in response to determining that the HMD should exit the low power state, transitioning the power state of the HMD from the power-save state to the power-on state.

5. The method of claim 4, wherein transitioning the power state of the HMD from the power-on state to the power-save state comprises saving a system context to a non-volatile memory of the HMD, and wherein transitioning the power state of the HMD from the power-save state to the power-on state comprises restoring the system context from the non-volatile memory of the HMD.

6. The method of claim 1, wherein the HMD further comprises a light emitter disposed near the optical sensor to emit light towards the lens when worn by the user, and wherein the reflected light from the lens comprises light from the light emitter reflected from the lens.

7. The method of claim 1, wherein the HMD further comprises a network interface for connecting to at least one of a Wi-Fi or cellular network, and wherein the method further comprises:

in response to determining that the HMD should enter the low power state, maintaining a network connection via the network interface while the HMD is in the low power state.

8. The method of claim 7, wherein maintaining the network connection via the network interface in response to determining that the HMD should enter the low power state includes reducing a network polling rate for the network interface.

9. The method of claim 1, wherein HMD further comprises an audio speaker to output audio data, and the method further comprises:

in response to the determining the HMD should enter the low power state, disabling the audio speaker from outputting at least one of an alarm output or an audio notification output.

10. A head-mountable display (HMD), comprising:

an optical sensor mounted to detect reflected light from at least one of a face of a user or a lens worn by the user when the HMD is worn on a head of the user;
an image source to generate light for the HMD;
a flexible frame assembly to support the image source and to support the optical sensor relative to the face or the lens when worn on the head of the user, wherein the flexible frame assembly flexes such that the optical sensor moves closer to the face or the lens when the HMD is worn by the user; and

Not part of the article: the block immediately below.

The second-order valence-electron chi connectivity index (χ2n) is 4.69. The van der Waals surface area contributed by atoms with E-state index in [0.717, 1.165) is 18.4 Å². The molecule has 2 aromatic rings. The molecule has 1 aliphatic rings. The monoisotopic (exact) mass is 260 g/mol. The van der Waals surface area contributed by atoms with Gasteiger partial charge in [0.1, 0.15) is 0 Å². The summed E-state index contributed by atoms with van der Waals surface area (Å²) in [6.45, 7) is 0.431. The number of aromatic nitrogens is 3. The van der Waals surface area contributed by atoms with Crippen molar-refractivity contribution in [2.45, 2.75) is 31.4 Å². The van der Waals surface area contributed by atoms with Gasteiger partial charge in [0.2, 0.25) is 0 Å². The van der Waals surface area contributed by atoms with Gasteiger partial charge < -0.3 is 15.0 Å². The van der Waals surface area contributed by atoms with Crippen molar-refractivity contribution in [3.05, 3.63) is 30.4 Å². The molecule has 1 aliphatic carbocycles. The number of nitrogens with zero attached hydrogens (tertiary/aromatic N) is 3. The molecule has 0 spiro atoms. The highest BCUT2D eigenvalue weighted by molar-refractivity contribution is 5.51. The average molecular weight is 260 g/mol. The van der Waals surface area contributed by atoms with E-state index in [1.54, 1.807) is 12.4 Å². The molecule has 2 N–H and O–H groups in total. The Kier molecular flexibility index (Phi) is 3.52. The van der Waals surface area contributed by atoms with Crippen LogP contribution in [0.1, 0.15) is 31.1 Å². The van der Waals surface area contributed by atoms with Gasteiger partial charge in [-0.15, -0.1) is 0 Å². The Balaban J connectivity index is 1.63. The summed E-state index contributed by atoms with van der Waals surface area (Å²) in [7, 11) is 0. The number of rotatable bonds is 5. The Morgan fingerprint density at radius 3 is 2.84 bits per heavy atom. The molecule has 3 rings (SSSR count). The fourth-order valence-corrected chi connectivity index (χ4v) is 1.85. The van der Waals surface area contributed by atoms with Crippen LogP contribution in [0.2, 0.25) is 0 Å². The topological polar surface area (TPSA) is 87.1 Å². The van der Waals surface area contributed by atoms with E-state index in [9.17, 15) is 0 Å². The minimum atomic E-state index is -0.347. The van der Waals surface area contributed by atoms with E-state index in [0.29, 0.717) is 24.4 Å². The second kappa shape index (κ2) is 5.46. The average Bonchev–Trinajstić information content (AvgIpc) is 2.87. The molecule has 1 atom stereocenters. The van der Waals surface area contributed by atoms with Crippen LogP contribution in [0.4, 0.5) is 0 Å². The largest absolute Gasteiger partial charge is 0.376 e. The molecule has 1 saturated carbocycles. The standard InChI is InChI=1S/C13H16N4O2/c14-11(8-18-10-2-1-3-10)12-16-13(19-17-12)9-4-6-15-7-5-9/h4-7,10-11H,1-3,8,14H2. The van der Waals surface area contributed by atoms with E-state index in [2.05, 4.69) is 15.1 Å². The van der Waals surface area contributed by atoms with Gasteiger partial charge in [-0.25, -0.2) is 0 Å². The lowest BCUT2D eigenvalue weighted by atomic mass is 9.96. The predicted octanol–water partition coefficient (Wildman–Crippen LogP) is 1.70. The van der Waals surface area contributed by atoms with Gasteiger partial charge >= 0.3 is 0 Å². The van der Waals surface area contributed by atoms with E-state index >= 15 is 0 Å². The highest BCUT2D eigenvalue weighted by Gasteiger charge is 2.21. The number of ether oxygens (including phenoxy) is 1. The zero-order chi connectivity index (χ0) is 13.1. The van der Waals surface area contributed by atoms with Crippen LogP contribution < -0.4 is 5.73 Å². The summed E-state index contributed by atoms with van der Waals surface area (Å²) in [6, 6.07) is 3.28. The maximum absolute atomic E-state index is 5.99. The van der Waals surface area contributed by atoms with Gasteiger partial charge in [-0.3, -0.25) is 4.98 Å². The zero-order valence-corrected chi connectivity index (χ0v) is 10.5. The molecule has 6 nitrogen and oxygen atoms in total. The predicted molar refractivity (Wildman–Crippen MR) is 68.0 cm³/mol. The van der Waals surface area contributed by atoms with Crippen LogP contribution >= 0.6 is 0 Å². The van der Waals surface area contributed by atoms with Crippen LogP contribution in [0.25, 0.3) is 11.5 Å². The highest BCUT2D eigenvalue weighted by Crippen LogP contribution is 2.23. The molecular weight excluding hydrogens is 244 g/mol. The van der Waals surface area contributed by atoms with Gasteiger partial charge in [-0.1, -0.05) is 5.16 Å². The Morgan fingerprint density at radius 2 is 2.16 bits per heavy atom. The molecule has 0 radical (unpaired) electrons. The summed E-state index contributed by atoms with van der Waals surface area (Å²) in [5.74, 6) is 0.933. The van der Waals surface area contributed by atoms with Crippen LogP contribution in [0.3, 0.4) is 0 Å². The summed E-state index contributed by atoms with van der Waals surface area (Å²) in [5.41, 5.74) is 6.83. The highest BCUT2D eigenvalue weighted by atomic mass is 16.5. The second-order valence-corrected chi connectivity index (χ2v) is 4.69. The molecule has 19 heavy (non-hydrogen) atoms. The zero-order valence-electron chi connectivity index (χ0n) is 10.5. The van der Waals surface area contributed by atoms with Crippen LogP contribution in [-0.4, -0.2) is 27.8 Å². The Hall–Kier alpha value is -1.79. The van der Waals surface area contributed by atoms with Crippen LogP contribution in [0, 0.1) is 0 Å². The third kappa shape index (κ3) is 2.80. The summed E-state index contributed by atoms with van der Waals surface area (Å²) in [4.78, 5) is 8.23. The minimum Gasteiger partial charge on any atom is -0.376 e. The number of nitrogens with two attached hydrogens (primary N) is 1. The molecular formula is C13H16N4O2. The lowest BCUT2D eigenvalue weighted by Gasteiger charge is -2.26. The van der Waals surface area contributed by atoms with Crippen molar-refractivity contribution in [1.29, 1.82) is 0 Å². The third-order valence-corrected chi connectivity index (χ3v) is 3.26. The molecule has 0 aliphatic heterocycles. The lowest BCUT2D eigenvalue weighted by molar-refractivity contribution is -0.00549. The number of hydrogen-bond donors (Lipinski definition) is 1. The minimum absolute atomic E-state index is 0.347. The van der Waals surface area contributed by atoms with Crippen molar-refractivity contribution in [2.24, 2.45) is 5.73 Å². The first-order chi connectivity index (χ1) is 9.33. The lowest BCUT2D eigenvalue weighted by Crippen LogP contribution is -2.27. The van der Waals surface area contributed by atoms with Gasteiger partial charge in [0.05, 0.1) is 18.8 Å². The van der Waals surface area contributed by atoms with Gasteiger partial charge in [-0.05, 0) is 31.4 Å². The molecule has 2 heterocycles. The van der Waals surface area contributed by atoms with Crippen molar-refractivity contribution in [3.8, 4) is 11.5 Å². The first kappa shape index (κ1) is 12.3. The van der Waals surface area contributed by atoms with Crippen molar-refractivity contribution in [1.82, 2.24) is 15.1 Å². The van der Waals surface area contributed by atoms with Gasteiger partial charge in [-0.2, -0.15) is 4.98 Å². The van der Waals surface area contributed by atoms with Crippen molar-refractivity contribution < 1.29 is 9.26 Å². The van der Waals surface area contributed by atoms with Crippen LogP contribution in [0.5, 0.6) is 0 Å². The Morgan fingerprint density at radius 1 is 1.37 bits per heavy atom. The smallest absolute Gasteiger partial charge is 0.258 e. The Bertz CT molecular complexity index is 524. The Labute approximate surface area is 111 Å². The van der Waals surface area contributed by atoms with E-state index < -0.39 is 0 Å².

a logic module communicatively coupled to the optical sensor, wherein the logic module is configured to: receive sensor data from the optical sensor; determine a proximity between the optical sensor and the face or the lens based, at least in part, on the sensor data; and determine whether the user is wearing the HMD based, at least in part, on the proximity between the optical sensor and at least one of the face or the lens.

11. The HMD of claim 10, wherein the logic module is further configured to:

in response to determining the user is not wearing the HMD, deactivate the image source from generating light for the HMD; and
in response to determining the user is wearing the HMD, activate the image source to generate light for the HMD.

12. The HMD of claim 10, wherein the logic module is further configured to:

in response to the determining the user is not wearing the HMD, transition a power state of the HMD from a power-on state to a power-save state; and
in response to the determining the user is wearing the HMD, transition the power state of the HMD from the power-save state to the power-on state.

13. The HMD of claim 12, further comprising:

non-volatile memory, wherein transitioning the power state of the HMD from the power-on state to the power-save state comprises saving a system context to the non-volatile memory, and transitioning the power state of the HMD from the power-save state to the power-on state comprises restoring the system context from the non-volatile memory of the HMD.

14. The HMD of claim 10, further comprising:

a light emitter mounted to the flexible frame assembly near the optical sensor to emit light towards at least one of the face or the lens, wherein the reflected light from the face or the lens comprises light from the light emitter reflected from the face or the lens.

15. The HMD of claim 10, further comprising:

a network interface for connecting to at least one of a Wi-Fi or cellular network, wherein the logic module is further configured to: in response to the determining the user is not wearing the HMD, maintain a network connection via the network interface.